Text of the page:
Life expectancy among people treated for HIV has increased by more than 15 years in the past decade thanks to modern antiretroviral therapy, according to a study compiled by UK scientists.
The study, published in the British Medical Journal, states the life expectancy rose between 1996 and 2008, but earlier diagnosis and timely treatment might increase this further.
Researchers studied 17,661 HIV patients, of whom 1,248 died between 1996 and 2008.
Results showed that the life expectancy of patients who started antiretroviral treatment at the age of 20 between 1996-1999 and 2006-2008 increased from 30 years to almost 46 years.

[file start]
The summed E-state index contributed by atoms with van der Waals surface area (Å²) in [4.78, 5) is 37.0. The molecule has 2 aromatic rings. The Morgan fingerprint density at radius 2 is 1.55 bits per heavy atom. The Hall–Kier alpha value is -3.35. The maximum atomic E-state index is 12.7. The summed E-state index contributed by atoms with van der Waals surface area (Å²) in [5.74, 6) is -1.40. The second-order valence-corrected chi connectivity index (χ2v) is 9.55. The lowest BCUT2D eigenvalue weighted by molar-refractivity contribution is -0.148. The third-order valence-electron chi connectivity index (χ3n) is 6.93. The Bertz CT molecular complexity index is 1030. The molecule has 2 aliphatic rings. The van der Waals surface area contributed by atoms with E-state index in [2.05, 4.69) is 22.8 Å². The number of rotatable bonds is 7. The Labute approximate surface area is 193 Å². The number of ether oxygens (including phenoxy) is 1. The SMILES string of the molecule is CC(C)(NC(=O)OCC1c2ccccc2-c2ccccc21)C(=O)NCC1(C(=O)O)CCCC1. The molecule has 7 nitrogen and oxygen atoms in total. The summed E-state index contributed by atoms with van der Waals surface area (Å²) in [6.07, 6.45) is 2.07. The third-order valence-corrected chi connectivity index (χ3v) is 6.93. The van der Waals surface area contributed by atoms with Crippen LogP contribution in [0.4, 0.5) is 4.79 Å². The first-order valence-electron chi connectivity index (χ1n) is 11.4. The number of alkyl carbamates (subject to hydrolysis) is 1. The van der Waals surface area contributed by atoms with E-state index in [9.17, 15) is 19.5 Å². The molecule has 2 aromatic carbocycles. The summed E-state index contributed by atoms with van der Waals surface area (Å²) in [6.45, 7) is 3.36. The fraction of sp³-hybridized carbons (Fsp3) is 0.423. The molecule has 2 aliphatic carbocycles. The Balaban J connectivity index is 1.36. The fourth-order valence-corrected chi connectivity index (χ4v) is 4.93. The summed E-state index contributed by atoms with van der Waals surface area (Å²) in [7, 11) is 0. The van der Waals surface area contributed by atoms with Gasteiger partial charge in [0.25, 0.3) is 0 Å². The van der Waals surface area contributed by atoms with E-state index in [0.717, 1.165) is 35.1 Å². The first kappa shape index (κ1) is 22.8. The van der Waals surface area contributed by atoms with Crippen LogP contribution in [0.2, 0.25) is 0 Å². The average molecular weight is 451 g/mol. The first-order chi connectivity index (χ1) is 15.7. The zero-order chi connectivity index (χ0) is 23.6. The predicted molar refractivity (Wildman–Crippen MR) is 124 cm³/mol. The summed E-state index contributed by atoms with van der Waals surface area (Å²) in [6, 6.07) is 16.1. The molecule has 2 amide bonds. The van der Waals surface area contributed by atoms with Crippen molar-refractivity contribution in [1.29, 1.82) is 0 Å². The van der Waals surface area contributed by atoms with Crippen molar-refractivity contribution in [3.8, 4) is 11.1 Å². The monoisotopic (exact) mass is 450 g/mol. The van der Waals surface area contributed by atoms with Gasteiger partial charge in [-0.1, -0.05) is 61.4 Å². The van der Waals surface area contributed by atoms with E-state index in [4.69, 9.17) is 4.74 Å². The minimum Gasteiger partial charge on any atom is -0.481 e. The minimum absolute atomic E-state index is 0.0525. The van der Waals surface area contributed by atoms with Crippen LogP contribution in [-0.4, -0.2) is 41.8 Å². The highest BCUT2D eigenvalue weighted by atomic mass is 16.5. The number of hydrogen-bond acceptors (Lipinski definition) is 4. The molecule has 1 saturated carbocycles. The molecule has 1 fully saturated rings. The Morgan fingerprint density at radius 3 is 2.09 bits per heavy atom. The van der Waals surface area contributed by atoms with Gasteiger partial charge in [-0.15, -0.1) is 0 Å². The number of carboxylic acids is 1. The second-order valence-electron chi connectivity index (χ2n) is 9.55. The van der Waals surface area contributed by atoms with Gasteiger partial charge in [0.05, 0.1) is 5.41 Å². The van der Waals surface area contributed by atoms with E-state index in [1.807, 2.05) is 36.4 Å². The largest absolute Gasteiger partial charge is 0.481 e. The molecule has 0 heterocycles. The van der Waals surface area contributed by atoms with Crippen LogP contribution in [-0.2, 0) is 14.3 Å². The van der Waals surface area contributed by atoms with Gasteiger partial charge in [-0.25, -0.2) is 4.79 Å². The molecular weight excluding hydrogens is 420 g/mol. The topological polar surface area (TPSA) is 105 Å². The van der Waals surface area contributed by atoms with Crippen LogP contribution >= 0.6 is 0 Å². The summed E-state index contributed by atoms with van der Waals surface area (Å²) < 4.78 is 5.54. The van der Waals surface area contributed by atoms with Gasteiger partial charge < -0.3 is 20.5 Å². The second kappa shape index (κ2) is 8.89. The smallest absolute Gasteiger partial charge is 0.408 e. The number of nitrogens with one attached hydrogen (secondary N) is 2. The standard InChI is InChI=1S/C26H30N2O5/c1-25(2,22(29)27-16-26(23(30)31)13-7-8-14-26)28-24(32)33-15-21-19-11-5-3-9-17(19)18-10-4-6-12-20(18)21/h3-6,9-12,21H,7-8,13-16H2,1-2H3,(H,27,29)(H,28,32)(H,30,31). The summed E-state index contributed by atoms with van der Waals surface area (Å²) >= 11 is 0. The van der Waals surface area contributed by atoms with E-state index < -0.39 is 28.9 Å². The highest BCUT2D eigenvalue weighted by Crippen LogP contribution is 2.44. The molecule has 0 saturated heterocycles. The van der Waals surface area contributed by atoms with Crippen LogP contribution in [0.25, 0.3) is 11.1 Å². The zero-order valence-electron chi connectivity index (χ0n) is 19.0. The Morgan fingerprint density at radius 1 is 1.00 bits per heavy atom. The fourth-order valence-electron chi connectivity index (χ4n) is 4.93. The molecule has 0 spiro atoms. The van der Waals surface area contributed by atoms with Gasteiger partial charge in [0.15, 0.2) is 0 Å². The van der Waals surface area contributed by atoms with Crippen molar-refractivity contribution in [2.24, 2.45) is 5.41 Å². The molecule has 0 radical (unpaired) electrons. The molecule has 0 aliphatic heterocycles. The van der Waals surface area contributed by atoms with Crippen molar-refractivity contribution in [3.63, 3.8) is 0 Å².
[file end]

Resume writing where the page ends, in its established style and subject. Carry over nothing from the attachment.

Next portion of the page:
Starting antiretroviral therapy later than guidelines suggest resulted in up to 15 years’ loss of life.
The study also found that women with HIV could expect to live a decade longer than men with the virus.
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